I love tokens and medals (and many other numismatic items as well). At the recent World’s Fair of Money, I poked around the bourse and bought a number of interesting things. Back at the office, I photographed each before taking the pieces to a bank safe deposit box. In the modern age of digital imaging, I can enjoy numismatic pleasures by viewing them on my computer screen. This week I show some medals I purchased from Tony Terranova.
If you would like to become involved in tokens and medals, there are three great organizations—each of which publishes a magazine and is a forum for shared information. Check their websites:
The Token and Medal Society, formed in the early 1960s, covers all specialties—from car wash and turnpike tokens of modern times to Betts medals relating to topics in colonial America. If you join now, you will get as a freebie my new book, the second edition of A Tune for a Token. This alone might be worth the cost of your membership fee!
The Civil War Token Society, formed in 1967, is devoted to its title subject and is a door opening into a wonderland of thousands of different patriotic tokens and store cards of the early 1860s. You can build a fine collection of many hundreds of different varieties for under $100 each, with some under $30. Great rarities in Mint State are apt to cost just in the hundreds of dollars.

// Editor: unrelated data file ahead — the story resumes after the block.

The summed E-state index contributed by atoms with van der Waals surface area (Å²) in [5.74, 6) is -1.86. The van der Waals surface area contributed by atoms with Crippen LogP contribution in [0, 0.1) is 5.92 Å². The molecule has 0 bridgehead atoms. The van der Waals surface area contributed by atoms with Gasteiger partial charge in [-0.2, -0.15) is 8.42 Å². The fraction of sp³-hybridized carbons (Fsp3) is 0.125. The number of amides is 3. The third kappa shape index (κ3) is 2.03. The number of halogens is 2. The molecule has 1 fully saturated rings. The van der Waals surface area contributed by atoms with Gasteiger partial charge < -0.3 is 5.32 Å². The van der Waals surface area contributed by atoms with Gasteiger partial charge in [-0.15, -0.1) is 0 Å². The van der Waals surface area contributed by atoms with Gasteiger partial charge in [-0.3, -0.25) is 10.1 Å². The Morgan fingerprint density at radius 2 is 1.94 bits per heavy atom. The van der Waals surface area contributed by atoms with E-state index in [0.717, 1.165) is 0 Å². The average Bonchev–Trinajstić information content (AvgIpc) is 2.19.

Medal Collectors of America was formed early in the present century and is a forum for discussions and articles that often are quite academic with in-depth research.
As to my new medal purchases:
The Ohio medal by G.H. Lovett shows a coining press in operation, which is an unusual subject. Three goddesses are in attendance—a classical touch.
The Yale medal with a chariot, two horses, and Victorian-style goddess are evocative of an ancient Syracuse decadrachm. This is an example of great early 20th-century art by Bela Lyon Pratt, who is best known as the designer of the 1908 gold quarter eagle and half eagle.
Betts 602 is one of the various medals showing the New World in relation to the Old. This one has inscriptions in the Dutch language and is dated 1782.
The illustrated map medal is new to me, listed as Eimer 11396, and I will study its features to learn more. What is now the United States was Mexico in the western part.
The token dated 1846 may have a Mormon connection and uses on the obverse the Liberty Head found on $5 gold coins from 1795 to 1807.
I have a lot of fun studying and learning about things like these!
More next week (on a different subject).